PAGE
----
CNNMoney reports on Amazon’s plan to monetize Fan Fiction via their new “Kindle Worlds” platform. It will be interesting to see if this works, or if it will become a legal nightmare as non-affiliated “writers” use copyrighted characters and story lines for their own ends.
The idea “sounds” good, but it also has the familiar ring of Google’s constant/ongoing/infinite battles with copyright holders over their efforts to sell scanned Google Books. I cannot see this going smoothly.
Digital Book World talks about the advantages of author digital book signings.
The Los Angeles Times posted that eBook sales almost doubled in 2012 rising to over $3-Billion.
The Book Seller reports on publishers donating Nook books to encourage London readers.
The TicoTimes says the U.S. Justice Department filed documents accusing Apple of conspiring to raise eBook prices.
According to Smart Planet, Argentina is resistant to eBook adoption.
GoodeReader has postedÂ Smashwords data from an eBook sales study.
Pocket-lint says Microsoft is considering a $1-Billion buyout of Barnes and Noble’s Nook digital assets.
Bloomberg has more on Google’s ongoing quarrel with Authors.
The New York Times has an update on the eBook Piracy debate with industry leader Tor Books UK’s DRM-FREE title list showing no discernible increase in piracy.
Digital Book World reports on increases to Indie author eBook Â pricing.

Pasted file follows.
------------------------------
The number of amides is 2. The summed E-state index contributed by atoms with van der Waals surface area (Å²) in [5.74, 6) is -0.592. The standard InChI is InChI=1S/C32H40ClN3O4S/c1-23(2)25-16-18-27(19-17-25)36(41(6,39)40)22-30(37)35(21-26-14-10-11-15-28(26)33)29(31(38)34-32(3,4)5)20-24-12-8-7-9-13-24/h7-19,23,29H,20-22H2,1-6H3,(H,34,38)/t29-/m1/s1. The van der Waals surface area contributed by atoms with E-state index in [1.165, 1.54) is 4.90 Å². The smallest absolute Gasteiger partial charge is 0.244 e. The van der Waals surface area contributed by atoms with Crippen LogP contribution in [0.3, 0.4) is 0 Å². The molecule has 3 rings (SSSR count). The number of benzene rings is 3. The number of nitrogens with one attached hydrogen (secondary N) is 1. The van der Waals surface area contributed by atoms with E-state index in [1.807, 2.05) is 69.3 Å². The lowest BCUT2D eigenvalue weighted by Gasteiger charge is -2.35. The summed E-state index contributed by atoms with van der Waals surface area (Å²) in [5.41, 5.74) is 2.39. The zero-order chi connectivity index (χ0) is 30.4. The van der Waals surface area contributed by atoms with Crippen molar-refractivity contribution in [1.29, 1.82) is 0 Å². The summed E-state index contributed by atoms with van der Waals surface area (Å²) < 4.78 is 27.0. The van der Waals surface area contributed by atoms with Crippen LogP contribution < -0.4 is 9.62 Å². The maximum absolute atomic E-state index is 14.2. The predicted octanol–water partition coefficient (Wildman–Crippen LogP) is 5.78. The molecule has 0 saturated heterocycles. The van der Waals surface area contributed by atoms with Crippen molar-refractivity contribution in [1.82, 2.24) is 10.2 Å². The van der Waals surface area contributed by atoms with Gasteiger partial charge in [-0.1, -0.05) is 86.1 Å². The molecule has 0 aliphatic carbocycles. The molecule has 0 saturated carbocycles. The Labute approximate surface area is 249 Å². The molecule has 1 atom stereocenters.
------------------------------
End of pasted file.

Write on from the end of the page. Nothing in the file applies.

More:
According to CNET, Google and the Authors Guild are still wrangling in court over $3-Billion in damages demanded by the latter over the Google digital books project.
Everyone’s been waiting for Google Books to take off, and one wonders if their perpetual lackluster performance isn’t linked to these ongoing legal issues with the Authors Guild.
Phys.org reports that according to an Indiana State University doctoral student, students perform equally well if they read from an eBook or physical textbook.
The Los Angeles Times has an update on the possibility of used eBook sales. So far, the attempt to re-sell digital content has been defeated by judges in the U.S. and Germany (since selling an eBook requires making a copy of it, thus infringing on the author’s copyright).
It would be nice to think that saner minds will prevail. And it is not inevitable just because Amazon wants to do it. The only way you can sell a used eBook is to make a copy of it…and that’s infringement.
GoodeReader reports on a positive development in the shaky relationship between publishers and libraries. A fix may be on the way.